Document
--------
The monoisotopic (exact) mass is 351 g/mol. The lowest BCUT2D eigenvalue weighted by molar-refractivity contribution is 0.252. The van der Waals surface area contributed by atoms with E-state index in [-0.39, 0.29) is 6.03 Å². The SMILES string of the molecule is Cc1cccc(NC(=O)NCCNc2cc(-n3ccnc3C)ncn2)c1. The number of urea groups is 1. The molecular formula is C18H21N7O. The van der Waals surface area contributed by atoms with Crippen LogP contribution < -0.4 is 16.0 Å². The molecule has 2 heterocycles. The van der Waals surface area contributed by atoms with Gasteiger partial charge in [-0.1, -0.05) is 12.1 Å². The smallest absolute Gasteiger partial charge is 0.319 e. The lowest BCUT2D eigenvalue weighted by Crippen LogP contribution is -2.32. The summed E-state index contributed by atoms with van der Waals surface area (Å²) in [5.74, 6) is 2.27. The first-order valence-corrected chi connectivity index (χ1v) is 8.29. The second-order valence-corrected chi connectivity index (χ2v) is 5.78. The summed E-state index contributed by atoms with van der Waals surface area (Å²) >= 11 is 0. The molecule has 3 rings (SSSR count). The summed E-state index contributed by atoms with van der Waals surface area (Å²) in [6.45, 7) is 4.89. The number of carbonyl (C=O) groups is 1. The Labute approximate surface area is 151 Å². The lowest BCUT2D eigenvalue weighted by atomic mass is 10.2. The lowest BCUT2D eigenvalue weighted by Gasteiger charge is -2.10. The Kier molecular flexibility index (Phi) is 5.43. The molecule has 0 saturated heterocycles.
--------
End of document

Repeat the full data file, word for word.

The monoisotopic (exact) mass is 351 g/mol. The lowest BCUT2D eigenvalue weighted by molar-refractivity contribution is 0.252. The van der Waals surface area contributed by atoms with E-state index in [-0.39, 0.29) is 6.03 Å². The SMILES string of the molecule is Cc1cccc(NC(=O)NCCNc2cc(-n3ccnc3C)ncn2)c1. The number of urea groups is 1. The molecular formula is C18H21N7O. The van der Waals surface area contributed by atoms with Crippen LogP contribution < -0.4 is 16.0 Å². The molecule has 2 heterocycles. The van der Waals surface area contributed by atoms with Gasteiger partial charge in [-0.1, -0.05) is 12.1 Å². The smallest absolute Gasteiger partial charge is 0.319 e. The lowest BCUT2D eigenvalue weighted by Crippen LogP contribution is -2.32. The summed E-state index contributed by atoms with van der Waals surface area (Å²) in [5.74, 6) is 2.27. The first-order valence-corrected chi connectivity index (χ1v) is 8.29. The second-order valence-corrected chi connectivity index (χ2v) is 5.78. The summed E-state index contributed by atoms with van der Waals surface area (Å²) >= 11 is 0. The molecule has 3 rings (SSSR count). The summed E-state index contributed by atoms with van der Waals surface area (Å²) in [6.45, 7) is 4.89. The number of carbonyl (C=O) groups is 1. The Labute approximate surface area is 151 Å². The lowest BCUT2D eigenvalue weighted by atomic mass is 10.2. The lowest BCUT2D eigenvalue weighted by Gasteiger charge is -2.10. The Kier molecular flexibility index (Phi) is 5.43. The molecule has 0 saturated heterocycles.